Beit She’an’s physical location made them very cosmopolitan and wealthy.  People from all over the region would visit Beit She’an as a prime stopping point on any journey, and the city had a number of entertainment themed attractions to capture the imaginations of their visitors.  The ruins we visited included a large bath house, a sports stadium, and a massive outdoor theater.  The wealth of the city was easily shown in the mosaic covered main street that had been covered with marble (apparently mosaic roads went out of style at some point.)  While we do not know exactly all of the activities that took place in this city, it seemed clear from the remaining architecture that what happened in Beit She’an was supposed to stay in Beit She’an. 

IMG_0126Though we were able to see many beautiful ruins in this city, there was one thing we did not see.  Though this city was located in northern Israel, near the birth place of both Judaism and Christianity, we did not see the remains of a single synagogue or church.  Apparently, the inhabitants of this city spent their money and time on entertainment instead of worship.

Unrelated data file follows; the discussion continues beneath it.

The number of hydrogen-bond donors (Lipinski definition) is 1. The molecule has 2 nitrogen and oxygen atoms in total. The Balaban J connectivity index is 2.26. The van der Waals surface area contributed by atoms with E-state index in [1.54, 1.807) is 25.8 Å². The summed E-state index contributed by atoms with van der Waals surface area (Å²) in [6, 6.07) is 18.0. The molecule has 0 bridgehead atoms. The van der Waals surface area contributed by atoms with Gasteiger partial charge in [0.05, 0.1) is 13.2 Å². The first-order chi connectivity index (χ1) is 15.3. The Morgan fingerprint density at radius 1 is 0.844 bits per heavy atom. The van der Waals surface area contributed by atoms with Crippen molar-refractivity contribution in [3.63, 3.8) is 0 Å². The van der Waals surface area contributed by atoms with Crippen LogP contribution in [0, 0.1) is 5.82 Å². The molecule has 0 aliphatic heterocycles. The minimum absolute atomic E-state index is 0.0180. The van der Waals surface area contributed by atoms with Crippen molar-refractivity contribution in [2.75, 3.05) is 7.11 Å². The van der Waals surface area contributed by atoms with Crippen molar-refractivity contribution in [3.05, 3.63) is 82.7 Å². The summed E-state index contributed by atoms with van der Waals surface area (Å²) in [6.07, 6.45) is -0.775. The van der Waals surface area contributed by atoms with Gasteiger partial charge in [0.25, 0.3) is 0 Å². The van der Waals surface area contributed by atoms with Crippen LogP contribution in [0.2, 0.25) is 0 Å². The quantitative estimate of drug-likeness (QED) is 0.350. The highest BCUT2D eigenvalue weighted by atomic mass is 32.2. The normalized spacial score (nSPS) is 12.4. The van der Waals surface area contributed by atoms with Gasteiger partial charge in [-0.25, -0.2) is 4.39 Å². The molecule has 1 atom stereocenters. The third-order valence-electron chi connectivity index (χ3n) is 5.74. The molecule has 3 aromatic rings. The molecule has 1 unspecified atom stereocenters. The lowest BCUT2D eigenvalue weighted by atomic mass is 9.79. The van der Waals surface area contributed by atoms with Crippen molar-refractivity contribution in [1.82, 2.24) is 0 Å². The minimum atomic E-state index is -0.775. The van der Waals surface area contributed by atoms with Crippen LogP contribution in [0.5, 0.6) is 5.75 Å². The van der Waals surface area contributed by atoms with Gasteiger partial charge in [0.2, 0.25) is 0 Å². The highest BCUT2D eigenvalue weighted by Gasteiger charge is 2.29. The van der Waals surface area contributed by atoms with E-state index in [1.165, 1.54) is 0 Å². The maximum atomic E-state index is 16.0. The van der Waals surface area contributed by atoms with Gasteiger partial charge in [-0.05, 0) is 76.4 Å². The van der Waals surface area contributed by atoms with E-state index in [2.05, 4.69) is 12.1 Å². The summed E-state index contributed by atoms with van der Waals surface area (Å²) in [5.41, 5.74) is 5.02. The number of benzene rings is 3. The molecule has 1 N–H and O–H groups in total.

Standing in that city it was easy to spot their societal blindspot.  Upon further reflection, though, our modern American culture has many similarities with the pagan community of Beit She’an.

Neil Postman famously wrote 40 years ago that America was “Amusing ourselves to death” — and this was before the advent of the internet, much less a smartphone.  Our lives, too, are filled with theaters and bath houses.  Every year, every new invention, every “improvement” in youth sports, every modern convenience can (if we are not careful) take all of our money and time, so there is nothing left to focus on our relationships with God and others.  The greatest enemy of our hearts are things — sometimes good things — that seek to become ultimate things and keep us from God.